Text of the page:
Considering my adoration of dogs (and animals in general), it’s probably not a surprise that one of the best parts of coming back to Illinois is getting to see Coco, my parents’ Yorkshire terrier. Coco enjoys sleeping in random places at random times, particularly in spots where she knows you’re going to want to sit at one point or another. My parents bought her a Serta bed (yes, Serta makes pet beds), but she avoids it, probably because she knows that no human would want to sit there, and she only sleeps where humans want to sit. I picked her up and plopped her down on the bed; she didn’t identify it as a bed, stiffened up, and stared at me in confusion. Coco is also a particularly intelligent dog (as are most Yorkshire terriers – the entire breed is usually rated as having above average to high intellect). When I turn on the space heater, Coco can’t feel the full warmth of it because it’s angled slightly upward, so she pulls over a cushion and lays down on top of it to gain height advantage and stay warmer. When there isn’t a handy space heater nearby, she digs herself into a hole of blankets. Sometimes, staying too buried under a bunch of blankets makes her too warm. While she’s sleeping, she will suddenly wake up, start panting, and climb out of her hole. She’s usually still pretty sleepy at this point though; she forgot to pull her tongue all the way back in before beginning to doze off again, and I captured her microblep.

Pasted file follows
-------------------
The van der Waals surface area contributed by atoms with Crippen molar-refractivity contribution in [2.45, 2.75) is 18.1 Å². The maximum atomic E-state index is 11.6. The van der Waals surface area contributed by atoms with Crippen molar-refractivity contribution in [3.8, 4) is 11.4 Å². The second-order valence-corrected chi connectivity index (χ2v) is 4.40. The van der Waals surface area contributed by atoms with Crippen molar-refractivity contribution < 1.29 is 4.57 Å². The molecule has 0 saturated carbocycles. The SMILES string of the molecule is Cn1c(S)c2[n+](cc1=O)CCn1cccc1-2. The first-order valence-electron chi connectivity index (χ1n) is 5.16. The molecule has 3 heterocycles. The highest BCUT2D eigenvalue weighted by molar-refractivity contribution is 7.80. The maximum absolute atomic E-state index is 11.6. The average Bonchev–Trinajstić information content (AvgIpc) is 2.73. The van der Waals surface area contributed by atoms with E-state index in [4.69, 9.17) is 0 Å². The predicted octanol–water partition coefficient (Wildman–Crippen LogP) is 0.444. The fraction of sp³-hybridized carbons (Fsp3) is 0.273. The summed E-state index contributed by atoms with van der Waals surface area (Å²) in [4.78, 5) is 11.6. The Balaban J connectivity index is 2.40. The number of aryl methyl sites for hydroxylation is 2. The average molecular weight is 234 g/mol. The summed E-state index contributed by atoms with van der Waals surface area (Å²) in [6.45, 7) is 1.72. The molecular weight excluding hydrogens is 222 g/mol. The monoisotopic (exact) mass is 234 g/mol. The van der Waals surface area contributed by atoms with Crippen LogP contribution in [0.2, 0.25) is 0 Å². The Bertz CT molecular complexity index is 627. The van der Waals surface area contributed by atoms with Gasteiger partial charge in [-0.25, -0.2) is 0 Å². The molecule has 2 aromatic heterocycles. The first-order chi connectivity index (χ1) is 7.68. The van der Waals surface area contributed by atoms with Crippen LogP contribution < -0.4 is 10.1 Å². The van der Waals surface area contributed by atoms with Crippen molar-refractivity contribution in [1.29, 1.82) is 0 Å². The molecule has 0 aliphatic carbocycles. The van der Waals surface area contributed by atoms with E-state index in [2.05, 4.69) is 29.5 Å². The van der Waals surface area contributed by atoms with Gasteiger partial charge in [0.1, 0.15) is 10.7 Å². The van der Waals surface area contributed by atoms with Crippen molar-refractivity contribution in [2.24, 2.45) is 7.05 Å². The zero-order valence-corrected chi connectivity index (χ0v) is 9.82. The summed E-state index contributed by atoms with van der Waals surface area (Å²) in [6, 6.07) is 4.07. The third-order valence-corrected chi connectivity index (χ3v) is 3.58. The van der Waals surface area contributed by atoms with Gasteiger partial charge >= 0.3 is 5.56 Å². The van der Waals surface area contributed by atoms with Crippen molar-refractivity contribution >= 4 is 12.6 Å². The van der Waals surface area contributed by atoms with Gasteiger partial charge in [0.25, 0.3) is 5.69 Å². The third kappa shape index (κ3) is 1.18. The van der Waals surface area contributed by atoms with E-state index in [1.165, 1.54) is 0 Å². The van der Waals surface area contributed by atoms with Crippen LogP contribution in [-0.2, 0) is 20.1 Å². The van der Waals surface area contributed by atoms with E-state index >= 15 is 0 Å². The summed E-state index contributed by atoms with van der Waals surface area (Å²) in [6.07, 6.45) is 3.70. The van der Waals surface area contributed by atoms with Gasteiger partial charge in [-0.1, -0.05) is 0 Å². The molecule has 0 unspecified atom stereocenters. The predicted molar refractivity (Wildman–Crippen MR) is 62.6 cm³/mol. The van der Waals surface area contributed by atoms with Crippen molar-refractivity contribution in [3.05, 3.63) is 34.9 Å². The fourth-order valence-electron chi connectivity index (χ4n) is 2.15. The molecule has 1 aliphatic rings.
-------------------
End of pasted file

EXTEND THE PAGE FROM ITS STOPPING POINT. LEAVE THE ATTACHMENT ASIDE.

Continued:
I hate traveling, and that’s a pretty well-known fact by those who are familiar with me, but I feel like a disliking of travel should not stop you from gaining new and unique experiences. So, I decided to adventure out into the Midwest and visit Jordan King (known online as Genserik) in Nebraska, and take a road trip to Oklahoma for some work-related tasks. Unfortunately, I didn’t really do a very good job taking photographs and videos during this trip (and the ones I did take give an inside look at Jordan’s family, which is not something that I would want to share online on my website for the world to see). But, I have a few highlights, the first one being eating Runza for the first time. Runza is apparently a restaurant chain only available in Nebraska that sells what appears to be wrap-like sandwiches. I got a beef and mushroom Runza sandwich, and it was quite intriguing – the oiliness and “heaviness” of the meal made it feel like I was eating one of the unhealthiest foods I’ve ever had in my life. I also held Jordan’s 1.5-month-old baby, which (to my knowledge) is the very first interaction I’ve had with an infant so young. I’ve always had an issue in the past with me not liking children (even though, for whatever reason, they seem to like me), so because of that, I’ve never really bothered to go out of my way to learn about how to handle a tiny infant. Jordan captured this moment for me – here is a photo of me looking very confused that a baby is laying in my arms: That baby isn’t Jordan’s only child; he also has a 4-year-old daughter. I let her use one of my spare cameras while I was there and had her take a bunch of photos. She seemed to particularly enjoy snapping pictures of regular household objects and walls, but then she realized that she could photograph people as well. She told me to look into the camera, but the height difference still made it a bit difficult for her: During our Oklahoma road trip, Jordan captured a few interesting moments. Considering his uncontrollable laughter, his favorite seemed to be while we were on the phone with Doug Wreden, one of the former executive producers at Tempo Storm, when, seemingly in an effort to ensure my voice would get through the microphone properly, Jordan angled the phone towards me and blinded me by reflecting the sun straight into my eyes: On the way back from Oklahoma, we had to drive through a massive blizzard, which was not exactly what one would consider a great travel experience. Luckily, Jordan was driving (the drive was just over 6 hours, and I took a 4+ hour shift at the beginning and gave the final 2 hours to Jordan, because we knew that a snowstorm would be coming up). He’s far more experienced at driving in snow than I am, so he (literally) slid and drifted us to safety back to his home. … I was in too much of a state of panic to actually remember to photograph the snowstorm.